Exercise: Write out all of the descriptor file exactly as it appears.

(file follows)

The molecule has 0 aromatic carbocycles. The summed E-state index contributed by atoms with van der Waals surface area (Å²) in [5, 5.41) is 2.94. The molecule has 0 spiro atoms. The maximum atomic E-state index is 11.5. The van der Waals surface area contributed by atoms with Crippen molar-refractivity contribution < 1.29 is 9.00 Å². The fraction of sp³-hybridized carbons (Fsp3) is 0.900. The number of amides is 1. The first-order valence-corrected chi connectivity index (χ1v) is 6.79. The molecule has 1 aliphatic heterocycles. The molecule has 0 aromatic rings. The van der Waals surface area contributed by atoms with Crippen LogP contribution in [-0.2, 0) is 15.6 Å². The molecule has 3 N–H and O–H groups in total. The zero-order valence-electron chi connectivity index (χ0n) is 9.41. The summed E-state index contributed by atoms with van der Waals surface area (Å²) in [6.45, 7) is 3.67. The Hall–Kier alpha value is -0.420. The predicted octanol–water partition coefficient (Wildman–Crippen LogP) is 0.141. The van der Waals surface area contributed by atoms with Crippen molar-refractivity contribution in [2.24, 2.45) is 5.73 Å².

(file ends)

The molecule has 0 aromatic carbocycles. The summed E-state index contributed by atoms with van der Waals surface area (Å²) in [5, 5.41) is 2.94. The molecule has 0 spiro atoms. The maximum atomic E-state index is 11.5. The van der Waals surface area contributed by atoms with Crippen molar-refractivity contribution < 1.29 is 9.00 Å². The fraction of sp³-hybridized carbons (Fsp3) is 0.900. The number of amides is 1. The first-order valence-corrected chi connectivity index (χ1v) is 6.79. The molecule has 1 aliphatic heterocycles. The molecule has 0 aromatic rings. The van der Waals surface area contributed by atoms with Crippen LogP contribution in [-0.2, 0) is 15.6 Å². The molecule has 3 N–H and O–H groups in total. The zero-order valence-electron chi connectivity index (χ0n) is 9.41. The summed E-state index contributed by atoms with van der Waals surface area (Å²) in [6.45, 7) is 3.67. The Hall–Kier alpha value is -0.420. The predicted octanol–water partition coefficient (Wildman–Crippen LogP) is 0.141. The van der Waals surface area contributed by atoms with Crippen molar-refractivity contribution in [2.24, 2.45) is 5.73 Å².